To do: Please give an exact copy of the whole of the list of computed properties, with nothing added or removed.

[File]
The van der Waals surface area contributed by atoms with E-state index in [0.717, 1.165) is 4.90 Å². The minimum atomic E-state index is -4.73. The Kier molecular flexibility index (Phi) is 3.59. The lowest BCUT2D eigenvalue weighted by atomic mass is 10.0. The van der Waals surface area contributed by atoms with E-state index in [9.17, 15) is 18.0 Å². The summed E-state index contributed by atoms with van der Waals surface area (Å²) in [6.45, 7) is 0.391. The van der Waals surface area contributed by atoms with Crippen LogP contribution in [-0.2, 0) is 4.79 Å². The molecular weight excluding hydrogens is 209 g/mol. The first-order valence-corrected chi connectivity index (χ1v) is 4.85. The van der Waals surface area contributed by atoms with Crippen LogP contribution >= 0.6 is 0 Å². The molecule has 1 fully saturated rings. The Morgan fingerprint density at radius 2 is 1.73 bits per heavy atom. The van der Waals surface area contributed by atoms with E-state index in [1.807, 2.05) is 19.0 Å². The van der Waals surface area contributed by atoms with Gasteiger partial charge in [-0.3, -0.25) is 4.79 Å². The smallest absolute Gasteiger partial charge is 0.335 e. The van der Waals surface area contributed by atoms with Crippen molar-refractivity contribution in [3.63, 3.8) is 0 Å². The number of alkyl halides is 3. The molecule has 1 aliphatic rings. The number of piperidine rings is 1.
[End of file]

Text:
The van der Waals surface area contributed by atoms with E-state index in [0.717, 1.165) is 4.90 Å². The minimum atomic E-state index is -4.73. The Kier molecular flexibility index (Phi) is 3.59. The lowest BCUT2D eigenvalue weighted by atomic mass is 10.0. The van der Waals surface area contributed by atoms with E-state index in [9.17, 15) is 18.0 Å². The summed E-state index contributed by atoms with van der Waals surface area (Å²) in [6.45, 7) is 0.391. The van der Waals surface area contributed by atoms with Crippen LogP contribution in [-0.2, 0) is 4.79 Å². The molecular weight excluding hydrogens is 209 g/mol. The first-order valence-corrected chi connectivity index (χ1v) is 4.85. The van der Waals surface area contributed by atoms with Crippen LogP contribution >= 0.6 is 0 Å². The molecule has 1 fully saturated rings. The Morgan fingerprint density at radius 2 is 1.73 bits per heavy atom. The van der Waals surface area contributed by atoms with E-state index in [1.807, 2.05) is 19.0 Å². The van der Waals surface area contributed by atoms with Gasteiger partial charge in [-0.3, -0.25) is 4.79 Å². The smallest absolute Gasteiger partial charge is 0.335 e. The van der Waals surface area contributed by atoms with Crippen molar-refractivity contribution in [3.63, 3.8) is 0 Å². The number of alkyl halides is 3. The molecule has 1 aliphatic rings. The number of piperidine rings is 1.